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A step too far? Damaging restrictions in a settlement agreement

In Stretchline Intellectual Properties Ltd (Stretchline”) v H&M Hennes & Mauritz Ltd (“H&M”), the High Court had to consider an application by the Claimant to strike-out part of the Defendant’s defence based on the terms of a settlement agreement.

The parties had previously been involved in a patent dispute which related to a method of manufacturing tubular fabric for incorporation in the production of brassieres. Stretchline had previously asserted that H&M was selling brassieres manufactured by others which incorporated fabric that infringed its patent. It commenced infringement proceedings against H&M, and H&M filed a defence asserting invalidity of the patent, as well as a counterclaim for revocation of Stretchline’s patent on the grounds of invalidity. The parties settled those proceedings by way of a settlement agreement. In that settlement agreement, H&M agreed not to attack the validity of the patent in the future.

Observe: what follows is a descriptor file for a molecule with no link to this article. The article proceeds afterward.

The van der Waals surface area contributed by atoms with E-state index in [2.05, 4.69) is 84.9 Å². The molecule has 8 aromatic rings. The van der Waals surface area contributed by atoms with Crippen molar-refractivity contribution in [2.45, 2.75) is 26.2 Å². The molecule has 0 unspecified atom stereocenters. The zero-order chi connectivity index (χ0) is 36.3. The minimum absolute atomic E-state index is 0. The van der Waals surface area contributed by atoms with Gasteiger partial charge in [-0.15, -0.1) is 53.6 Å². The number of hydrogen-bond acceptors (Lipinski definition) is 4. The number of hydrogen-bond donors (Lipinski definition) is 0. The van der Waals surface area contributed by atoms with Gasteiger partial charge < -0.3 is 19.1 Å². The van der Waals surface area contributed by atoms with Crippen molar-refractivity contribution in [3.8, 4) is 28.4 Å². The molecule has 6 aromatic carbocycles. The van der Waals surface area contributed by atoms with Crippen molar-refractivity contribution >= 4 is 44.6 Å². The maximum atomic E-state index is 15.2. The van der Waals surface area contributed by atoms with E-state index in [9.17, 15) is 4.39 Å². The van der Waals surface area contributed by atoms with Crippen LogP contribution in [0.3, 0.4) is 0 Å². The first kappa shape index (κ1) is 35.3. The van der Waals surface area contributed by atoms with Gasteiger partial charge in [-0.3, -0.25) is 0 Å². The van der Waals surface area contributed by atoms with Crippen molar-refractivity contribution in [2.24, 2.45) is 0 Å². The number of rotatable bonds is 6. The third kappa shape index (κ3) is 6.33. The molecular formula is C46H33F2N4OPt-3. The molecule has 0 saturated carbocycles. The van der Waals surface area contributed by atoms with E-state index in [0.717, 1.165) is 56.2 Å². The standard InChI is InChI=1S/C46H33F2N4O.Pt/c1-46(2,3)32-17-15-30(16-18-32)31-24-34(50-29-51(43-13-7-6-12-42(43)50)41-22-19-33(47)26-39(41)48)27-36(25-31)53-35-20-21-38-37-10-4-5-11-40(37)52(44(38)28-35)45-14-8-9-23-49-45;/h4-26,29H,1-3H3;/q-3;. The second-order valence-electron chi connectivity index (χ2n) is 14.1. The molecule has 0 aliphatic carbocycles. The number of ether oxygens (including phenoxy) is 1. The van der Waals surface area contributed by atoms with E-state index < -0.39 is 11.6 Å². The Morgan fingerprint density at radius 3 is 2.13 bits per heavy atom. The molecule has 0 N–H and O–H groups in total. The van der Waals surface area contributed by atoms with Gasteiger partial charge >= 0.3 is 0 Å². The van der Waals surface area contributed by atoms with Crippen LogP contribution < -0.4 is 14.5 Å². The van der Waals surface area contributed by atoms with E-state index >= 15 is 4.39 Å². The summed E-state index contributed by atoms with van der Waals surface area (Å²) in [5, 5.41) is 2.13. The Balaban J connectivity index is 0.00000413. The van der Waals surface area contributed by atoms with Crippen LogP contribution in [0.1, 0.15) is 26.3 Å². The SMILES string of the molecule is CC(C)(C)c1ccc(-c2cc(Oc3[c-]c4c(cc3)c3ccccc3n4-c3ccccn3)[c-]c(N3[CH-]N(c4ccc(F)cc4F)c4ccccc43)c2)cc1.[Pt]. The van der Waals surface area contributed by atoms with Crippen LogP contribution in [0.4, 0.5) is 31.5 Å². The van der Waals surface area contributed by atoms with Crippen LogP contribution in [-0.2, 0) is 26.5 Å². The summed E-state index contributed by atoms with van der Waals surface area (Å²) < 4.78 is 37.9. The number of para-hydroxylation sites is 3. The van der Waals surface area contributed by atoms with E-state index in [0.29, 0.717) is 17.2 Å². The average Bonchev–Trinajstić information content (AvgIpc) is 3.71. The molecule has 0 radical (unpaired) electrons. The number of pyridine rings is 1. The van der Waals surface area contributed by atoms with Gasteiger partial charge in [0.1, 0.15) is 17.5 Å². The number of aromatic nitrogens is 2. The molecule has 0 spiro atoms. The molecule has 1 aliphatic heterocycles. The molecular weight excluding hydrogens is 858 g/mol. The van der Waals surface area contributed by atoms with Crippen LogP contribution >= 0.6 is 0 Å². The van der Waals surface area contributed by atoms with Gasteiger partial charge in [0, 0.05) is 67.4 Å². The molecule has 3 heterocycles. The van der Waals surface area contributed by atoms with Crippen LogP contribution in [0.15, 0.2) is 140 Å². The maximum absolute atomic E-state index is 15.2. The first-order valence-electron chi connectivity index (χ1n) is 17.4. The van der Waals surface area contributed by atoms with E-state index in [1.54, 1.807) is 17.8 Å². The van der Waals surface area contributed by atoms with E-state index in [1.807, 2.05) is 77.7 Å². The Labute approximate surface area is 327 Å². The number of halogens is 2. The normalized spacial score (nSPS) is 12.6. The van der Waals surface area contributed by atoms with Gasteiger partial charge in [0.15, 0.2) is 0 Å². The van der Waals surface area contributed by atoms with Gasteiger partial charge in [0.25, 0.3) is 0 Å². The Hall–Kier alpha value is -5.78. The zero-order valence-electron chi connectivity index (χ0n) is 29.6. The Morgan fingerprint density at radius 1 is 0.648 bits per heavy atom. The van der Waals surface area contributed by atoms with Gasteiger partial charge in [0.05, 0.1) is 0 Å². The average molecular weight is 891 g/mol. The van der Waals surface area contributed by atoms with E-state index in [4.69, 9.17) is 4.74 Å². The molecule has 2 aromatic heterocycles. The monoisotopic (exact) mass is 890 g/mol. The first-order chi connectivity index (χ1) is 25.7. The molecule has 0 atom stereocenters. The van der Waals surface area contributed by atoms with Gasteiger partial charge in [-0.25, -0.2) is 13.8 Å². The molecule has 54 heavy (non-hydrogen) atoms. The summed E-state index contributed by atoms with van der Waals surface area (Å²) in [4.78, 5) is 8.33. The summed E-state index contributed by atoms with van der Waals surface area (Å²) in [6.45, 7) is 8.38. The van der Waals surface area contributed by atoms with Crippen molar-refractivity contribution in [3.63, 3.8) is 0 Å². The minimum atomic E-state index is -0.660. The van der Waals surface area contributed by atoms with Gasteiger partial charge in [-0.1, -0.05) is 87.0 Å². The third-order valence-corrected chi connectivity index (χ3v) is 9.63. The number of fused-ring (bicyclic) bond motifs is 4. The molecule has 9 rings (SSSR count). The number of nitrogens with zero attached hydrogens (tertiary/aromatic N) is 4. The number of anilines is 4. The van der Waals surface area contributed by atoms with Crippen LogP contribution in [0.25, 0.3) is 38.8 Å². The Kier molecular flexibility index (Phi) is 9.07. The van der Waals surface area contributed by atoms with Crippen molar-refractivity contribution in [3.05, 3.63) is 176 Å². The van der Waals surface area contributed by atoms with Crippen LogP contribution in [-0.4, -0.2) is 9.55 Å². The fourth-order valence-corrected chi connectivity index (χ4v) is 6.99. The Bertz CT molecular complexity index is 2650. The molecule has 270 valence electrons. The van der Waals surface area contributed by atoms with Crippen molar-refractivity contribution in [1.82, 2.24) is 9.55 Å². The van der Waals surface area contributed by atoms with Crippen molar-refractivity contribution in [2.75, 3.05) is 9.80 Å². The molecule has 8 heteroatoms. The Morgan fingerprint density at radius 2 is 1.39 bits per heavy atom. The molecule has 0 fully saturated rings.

Subsequently, Stretchline believed that H&M was once again infringing its patent again and issued proceedings for patent infringement and/or an order to enforce the terms of settlement. H&M filed a defence claiming that at, all material times, the patent was invalid and that it had not breached the settlement agreement.

As part of the proceedings, Stretchline sought to narrow the issues in dispute and applied to strike-out part of H&M’s defence which related to the claim that the patent was invalid.  Stretchline argued that H&M could not attack the validity of the patent given the terms of the previous settlement agreement.

The Court decided that, on the proper interpretation of the settlement agreement, H&M were unable to attack the validity of the patent. Therefore, H&M were prevented from asserting that the patent was invalid and this part of its Defence was struck out.

Roy Crozier, a Partner in the Intellectual Property Group said: “Parties need to give very careful consideration before agreeing to any limit on their ability to challenge the validity of an intellectual property right in future. In the limited circumstances where it is appropriate, the agreement should usually be restricted to not challenging the right unless in response to infringement proceedings brought by the intellectual property right owner.”